Nakheel last week announced that construction on 1,042 homes in the Manarah District in Badrah, The Waterfront, were 40% complete, with handover expected by the end of the year.
The announcement may have been timed to counter rumours that the Waterfront development had been put on hold due to current financial constraints.
The company announced that much of the major infrastructural work for the first stage of Manarah was nearing completion.
Reportedly, 75% of the networks necessary to provide drinking water and 80% of the sewage and storm drain network are in place.
Two thirds of the telecommunications network is also said to be ready.
The company is also pushing ahead with work on its Al Furjan development, which is to be located between the Discovery Gardens and Jebel Ali Village communities. However, although work on the first phase of the project is underway, the developer has said that sales of the next phases, comprising approximately half of the total 4,000 units, will be put on hold until the market is ready.
Nakheel is also working with the Gulf Lender Network in an effort to aid investors in accessing liquidity and financing their homes.
Site development tour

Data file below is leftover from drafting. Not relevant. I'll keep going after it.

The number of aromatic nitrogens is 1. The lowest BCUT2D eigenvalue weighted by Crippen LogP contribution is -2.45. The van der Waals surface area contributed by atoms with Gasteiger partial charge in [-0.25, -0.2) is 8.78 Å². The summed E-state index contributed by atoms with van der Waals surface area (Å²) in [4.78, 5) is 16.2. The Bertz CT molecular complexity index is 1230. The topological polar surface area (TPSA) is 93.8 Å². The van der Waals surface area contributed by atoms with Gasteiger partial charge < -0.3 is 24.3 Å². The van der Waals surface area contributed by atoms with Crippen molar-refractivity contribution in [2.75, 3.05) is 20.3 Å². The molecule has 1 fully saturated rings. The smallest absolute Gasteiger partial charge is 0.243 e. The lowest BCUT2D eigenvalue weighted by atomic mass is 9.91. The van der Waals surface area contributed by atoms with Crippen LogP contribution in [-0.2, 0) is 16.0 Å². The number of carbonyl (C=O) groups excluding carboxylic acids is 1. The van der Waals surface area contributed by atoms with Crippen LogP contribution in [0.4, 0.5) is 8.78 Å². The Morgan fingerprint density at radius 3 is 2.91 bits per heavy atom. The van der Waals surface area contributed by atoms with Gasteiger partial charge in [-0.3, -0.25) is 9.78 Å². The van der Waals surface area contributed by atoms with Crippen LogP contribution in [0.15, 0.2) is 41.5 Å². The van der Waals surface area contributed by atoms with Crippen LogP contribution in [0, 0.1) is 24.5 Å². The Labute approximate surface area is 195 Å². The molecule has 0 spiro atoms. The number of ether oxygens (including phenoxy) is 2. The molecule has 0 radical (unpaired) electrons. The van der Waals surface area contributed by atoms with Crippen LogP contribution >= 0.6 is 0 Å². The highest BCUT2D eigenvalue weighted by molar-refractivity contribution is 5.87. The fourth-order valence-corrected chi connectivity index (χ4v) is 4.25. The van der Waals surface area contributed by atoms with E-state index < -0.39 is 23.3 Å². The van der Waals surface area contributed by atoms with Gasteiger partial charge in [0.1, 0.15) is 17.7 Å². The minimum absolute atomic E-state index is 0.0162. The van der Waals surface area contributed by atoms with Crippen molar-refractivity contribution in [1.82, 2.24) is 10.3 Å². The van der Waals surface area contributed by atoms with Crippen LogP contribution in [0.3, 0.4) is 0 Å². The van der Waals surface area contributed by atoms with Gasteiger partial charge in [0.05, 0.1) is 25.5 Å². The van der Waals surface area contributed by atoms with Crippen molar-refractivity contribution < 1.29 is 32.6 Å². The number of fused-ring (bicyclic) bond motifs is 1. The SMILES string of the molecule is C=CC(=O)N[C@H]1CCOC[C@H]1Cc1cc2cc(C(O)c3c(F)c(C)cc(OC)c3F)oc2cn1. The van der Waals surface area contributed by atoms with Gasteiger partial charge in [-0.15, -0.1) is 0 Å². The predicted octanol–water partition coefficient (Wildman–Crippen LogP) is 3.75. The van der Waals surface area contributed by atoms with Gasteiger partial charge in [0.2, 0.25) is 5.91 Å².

Last week, Nakheel invited property owners to tour the site of its upcoming developments to see how building work was progressing. A total of 1,910 investors visited the Al Furjan, Jumeirah Village, where 2,200 units are to be delivered this year, Jumeirah Islands and Jumeirah Park (where 900 homes will be handed over in 2009) communities.
The master developer has suffered a number of layoffs due to its exposure to the current financial crisis. Over 500 employees were laid off in Q4 2008. Its management teams across projects are also said to have been merged, with people now working across The Waterfront and the Palm Jebel Ali, and the senior management from the Palm Deira overseeing the World development.
The group has also had to put a number of high profile projects 'on hold' as it struggles to cope with the current lack of liquidity in the market. Foremost among these are the mile-high tower, which the company unveiled amidst great fanfare at Cityscape Dubai in October; the Trump Tower and Hotel, which was to have been the flagship development on the Palm Jumeirah; Nakheel Harbour and Towers; and the Forbidden City project, units in which were still being advertised for sale at the end of Q4 2008.
A report by Landmark Advisory predicted that residential properties in the emirate could see price drops of up to 50% as more units come onto the market, speculators pull out, and investors find it increasingly difficult to access liquidity as banks tighten lending conditions. See also:Dubai rental increase law linked to Rera price indexResidential prices slump by 50% as city becomes a buyers market